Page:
“It can be a form of transportation from point A to point B”, Ramaciotti continues, “ but it’s also the highest household cost. It’s a purchase that always includes an emotional side, and it’s difficult to foresee the behaviour of the customer.”
It’s reassuring to hear Ramaciotti frame the growth of electrification and autonomous driving within the context of his career – 32 years at Pininfarina, latterly as the boss, and then shortly before his recent retirement, as Head of Global Design for Fiat Chrysler Automobiles, where he continues in an advisory capacity. In his 43 years in automotive design, Ramaciotti has led the development of more than 60 cars, be they in production or concept form.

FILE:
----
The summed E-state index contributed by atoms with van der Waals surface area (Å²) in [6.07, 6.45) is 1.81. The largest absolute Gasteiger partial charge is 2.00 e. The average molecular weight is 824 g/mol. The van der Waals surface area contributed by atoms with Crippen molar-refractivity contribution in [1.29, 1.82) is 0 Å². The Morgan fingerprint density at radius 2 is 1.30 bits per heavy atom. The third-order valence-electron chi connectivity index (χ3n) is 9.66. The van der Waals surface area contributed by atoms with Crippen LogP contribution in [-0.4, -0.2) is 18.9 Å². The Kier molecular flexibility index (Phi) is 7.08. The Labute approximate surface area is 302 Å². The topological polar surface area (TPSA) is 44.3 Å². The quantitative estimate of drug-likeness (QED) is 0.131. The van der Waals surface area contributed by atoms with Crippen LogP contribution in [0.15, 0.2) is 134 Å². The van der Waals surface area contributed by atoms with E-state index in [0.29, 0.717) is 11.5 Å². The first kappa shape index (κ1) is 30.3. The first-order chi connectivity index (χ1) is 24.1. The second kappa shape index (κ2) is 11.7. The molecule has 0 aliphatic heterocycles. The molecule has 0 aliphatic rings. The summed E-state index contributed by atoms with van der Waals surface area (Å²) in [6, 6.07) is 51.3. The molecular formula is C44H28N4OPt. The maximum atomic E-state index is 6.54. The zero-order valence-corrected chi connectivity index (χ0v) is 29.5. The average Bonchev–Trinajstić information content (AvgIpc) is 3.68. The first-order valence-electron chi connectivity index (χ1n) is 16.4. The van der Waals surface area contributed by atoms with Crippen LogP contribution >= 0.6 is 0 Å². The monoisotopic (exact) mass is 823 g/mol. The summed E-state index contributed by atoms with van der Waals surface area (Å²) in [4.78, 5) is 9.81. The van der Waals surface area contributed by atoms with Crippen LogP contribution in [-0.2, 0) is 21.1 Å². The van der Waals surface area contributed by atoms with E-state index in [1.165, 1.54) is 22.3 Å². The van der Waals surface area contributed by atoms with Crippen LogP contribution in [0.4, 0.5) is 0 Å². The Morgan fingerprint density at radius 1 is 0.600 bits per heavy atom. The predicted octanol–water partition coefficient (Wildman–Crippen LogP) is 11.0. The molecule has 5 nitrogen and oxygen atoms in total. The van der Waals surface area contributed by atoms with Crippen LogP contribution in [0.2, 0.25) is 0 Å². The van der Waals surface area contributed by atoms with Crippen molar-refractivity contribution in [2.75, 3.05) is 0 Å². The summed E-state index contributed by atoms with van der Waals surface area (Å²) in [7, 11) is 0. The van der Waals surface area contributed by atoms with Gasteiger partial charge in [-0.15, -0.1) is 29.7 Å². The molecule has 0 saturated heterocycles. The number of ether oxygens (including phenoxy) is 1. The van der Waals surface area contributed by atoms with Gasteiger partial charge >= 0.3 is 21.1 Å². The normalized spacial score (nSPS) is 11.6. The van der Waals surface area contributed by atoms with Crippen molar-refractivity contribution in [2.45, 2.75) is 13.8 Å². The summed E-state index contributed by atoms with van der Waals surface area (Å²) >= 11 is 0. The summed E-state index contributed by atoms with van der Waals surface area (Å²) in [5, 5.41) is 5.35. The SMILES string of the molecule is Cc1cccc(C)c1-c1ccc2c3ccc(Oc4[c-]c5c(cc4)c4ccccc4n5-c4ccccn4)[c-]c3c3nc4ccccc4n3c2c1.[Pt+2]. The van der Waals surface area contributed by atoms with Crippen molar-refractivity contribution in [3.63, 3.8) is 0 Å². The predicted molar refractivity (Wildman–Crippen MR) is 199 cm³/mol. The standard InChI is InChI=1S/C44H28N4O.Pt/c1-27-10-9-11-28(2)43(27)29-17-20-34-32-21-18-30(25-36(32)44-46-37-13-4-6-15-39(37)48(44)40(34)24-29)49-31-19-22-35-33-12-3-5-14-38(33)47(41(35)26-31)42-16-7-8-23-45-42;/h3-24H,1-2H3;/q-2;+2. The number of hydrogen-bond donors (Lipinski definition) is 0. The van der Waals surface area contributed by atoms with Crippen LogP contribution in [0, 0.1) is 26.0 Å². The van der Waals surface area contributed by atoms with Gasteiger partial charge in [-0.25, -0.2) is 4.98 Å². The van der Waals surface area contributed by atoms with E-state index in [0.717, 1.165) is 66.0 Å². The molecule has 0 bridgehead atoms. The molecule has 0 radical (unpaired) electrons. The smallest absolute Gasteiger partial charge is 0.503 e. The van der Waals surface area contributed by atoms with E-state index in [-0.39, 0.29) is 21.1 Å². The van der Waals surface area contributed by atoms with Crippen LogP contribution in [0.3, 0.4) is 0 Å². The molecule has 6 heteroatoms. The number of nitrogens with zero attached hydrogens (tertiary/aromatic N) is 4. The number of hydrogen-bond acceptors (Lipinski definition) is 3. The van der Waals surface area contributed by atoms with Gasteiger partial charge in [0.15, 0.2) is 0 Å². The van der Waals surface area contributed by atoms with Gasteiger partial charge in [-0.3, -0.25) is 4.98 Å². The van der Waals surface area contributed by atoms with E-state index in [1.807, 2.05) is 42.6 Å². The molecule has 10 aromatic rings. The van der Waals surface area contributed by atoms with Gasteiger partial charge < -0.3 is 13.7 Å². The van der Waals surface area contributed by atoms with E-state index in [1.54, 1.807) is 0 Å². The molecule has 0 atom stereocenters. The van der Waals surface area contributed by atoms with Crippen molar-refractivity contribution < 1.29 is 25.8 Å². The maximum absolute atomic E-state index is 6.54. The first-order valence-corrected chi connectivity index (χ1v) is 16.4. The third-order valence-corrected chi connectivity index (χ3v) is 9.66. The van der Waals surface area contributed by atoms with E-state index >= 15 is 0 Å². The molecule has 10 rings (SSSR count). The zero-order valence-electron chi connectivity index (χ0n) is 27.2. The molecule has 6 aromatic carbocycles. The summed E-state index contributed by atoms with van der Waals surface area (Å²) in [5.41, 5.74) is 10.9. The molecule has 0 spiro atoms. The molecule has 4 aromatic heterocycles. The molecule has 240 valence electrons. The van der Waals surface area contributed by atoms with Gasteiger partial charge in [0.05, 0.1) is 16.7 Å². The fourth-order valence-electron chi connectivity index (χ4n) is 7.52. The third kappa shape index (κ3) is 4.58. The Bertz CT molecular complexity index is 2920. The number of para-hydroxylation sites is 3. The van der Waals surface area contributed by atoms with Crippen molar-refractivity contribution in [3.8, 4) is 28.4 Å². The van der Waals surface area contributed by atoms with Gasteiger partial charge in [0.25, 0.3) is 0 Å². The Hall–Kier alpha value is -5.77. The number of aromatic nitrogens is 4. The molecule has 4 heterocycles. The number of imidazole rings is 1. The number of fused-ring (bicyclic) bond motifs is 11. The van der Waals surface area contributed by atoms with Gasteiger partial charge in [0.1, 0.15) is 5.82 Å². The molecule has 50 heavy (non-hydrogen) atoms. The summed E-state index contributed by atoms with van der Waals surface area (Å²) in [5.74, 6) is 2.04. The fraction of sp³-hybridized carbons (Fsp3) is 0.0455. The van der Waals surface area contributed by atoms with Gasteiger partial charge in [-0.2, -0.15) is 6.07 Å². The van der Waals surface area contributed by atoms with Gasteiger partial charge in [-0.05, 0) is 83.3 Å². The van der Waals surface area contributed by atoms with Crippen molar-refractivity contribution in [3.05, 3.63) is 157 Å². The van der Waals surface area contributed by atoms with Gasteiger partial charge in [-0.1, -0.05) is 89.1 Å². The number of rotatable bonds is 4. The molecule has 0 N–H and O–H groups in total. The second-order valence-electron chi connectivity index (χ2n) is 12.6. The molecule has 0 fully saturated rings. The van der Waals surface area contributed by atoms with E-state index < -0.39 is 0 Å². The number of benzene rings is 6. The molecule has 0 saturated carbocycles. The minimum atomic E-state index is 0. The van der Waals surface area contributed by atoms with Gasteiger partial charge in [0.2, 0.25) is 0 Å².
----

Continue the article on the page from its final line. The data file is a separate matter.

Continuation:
“I think this [automous driving] is the latest in a long line of changes,” he says. “You can see at the end of the Sixties they were forecasting a future where the wheels were disappearing: cars looked like space shuttles, and almost none of that is here. You can only extrapolate what you know. We are going round in cars that look like the Sixties ones, but inside we have connections that have changed our lives.
“When I started, in 1972, there was a big oil crisis and the forecasters said by the year 2000 we’d run out of oil, but today we don’t know when the oil will be finished”, he says with a shrug. Everything this man says, I find strangely reassuring.
Still, we are here in the midst of the Forties, Fifties and Sixties at the Revival, so back to that heyday of beautiful, timeless, elegant designs, so many of which emanated from the coach builders and manufacturers in Italy. How come?